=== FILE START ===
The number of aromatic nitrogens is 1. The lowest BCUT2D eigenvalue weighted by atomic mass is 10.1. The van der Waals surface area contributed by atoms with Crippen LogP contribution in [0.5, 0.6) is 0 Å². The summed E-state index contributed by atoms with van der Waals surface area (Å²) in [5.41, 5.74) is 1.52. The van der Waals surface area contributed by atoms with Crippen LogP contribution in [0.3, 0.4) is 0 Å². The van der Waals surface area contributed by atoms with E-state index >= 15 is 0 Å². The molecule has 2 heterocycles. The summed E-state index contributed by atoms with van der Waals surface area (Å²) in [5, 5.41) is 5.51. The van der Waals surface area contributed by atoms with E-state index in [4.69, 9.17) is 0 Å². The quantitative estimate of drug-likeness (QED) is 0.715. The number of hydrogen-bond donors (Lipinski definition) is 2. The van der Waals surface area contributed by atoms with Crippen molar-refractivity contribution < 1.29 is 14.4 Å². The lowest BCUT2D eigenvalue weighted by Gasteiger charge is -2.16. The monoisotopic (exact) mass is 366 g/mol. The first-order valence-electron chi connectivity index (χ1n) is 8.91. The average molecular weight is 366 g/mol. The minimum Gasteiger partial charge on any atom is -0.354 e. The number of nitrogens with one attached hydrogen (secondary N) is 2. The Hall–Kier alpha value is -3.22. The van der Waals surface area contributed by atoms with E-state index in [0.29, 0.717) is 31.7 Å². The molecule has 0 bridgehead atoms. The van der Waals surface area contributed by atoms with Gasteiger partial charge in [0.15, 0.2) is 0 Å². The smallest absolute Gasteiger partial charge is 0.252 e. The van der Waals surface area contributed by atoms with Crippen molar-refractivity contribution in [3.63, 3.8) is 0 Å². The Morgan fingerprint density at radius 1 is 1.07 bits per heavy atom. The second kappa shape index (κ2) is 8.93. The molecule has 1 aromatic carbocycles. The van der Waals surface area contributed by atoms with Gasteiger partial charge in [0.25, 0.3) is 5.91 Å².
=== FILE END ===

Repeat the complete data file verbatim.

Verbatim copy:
The number of aromatic nitrogens is 1. The lowest BCUT2D eigenvalue weighted by atomic mass is 10.1. The van der Waals surface area contributed by atoms with Crippen LogP contribution in [0.5, 0.6) is 0 Å². The summed E-state index contributed by atoms with van der Waals surface area (Å²) in [5.41, 5.74) is 1.52. The van der Waals surface area contributed by atoms with Crippen LogP contribution in [0.3, 0.4) is 0 Å². The van der Waals surface area contributed by atoms with E-state index >= 15 is 0 Å². The molecule has 2 heterocycles. The summed E-state index contributed by atoms with van der Waals surface area (Å²) in [5, 5.41) is 5.51. The van der Waals surface area contributed by atoms with E-state index in [4.69, 9.17) is 0 Å². The quantitative estimate of drug-likeness (QED) is 0.715. The number of hydrogen-bond donors (Lipinski definition) is 2. The van der Waals surface area contributed by atoms with Crippen molar-refractivity contribution < 1.29 is 14.4 Å². The lowest BCUT2D eigenvalue weighted by Gasteiger charge is -2.16. The monoisotopic (exact) mass is 366 g/mol. The first-order valence-electron chi connectivity index (χ1n) is 8.91. The average molecular weight is 366 g/mol. The minimum Gasteiger partial charge on any atom is -0.354 e. The number of nitrogens with one attached hydrogen (secondary N) is 2. The Hall–Kier alpha value is -3.22. The van der Waals surface area contributed by atoms with E-state index in [0.29, 0.717) is 31.7 Å². The molecule has 0 bridgehead atoms. The van der Waals surface area contributed by atoms with Gasteiger partial charge in [0.15, 0.2) is 0 Å². The smallest absolute Gasteiger partial charge is 0.252 e. The van der Waals surface area contributed by atoms with Crippen molar-refractivity contribution in [3.63, 3.8) is 0 Å². The Morgan fingerprint density at radius 1 is 1.07 bits per heavy atom. The second kappa shape index (κ2) is 8.93. The molecule has 1 aromatic carbocycles. The van der Waals surface area contributed by atoms with Gasteiger partial charge in [0.25, 0.3) is 5.91 Å².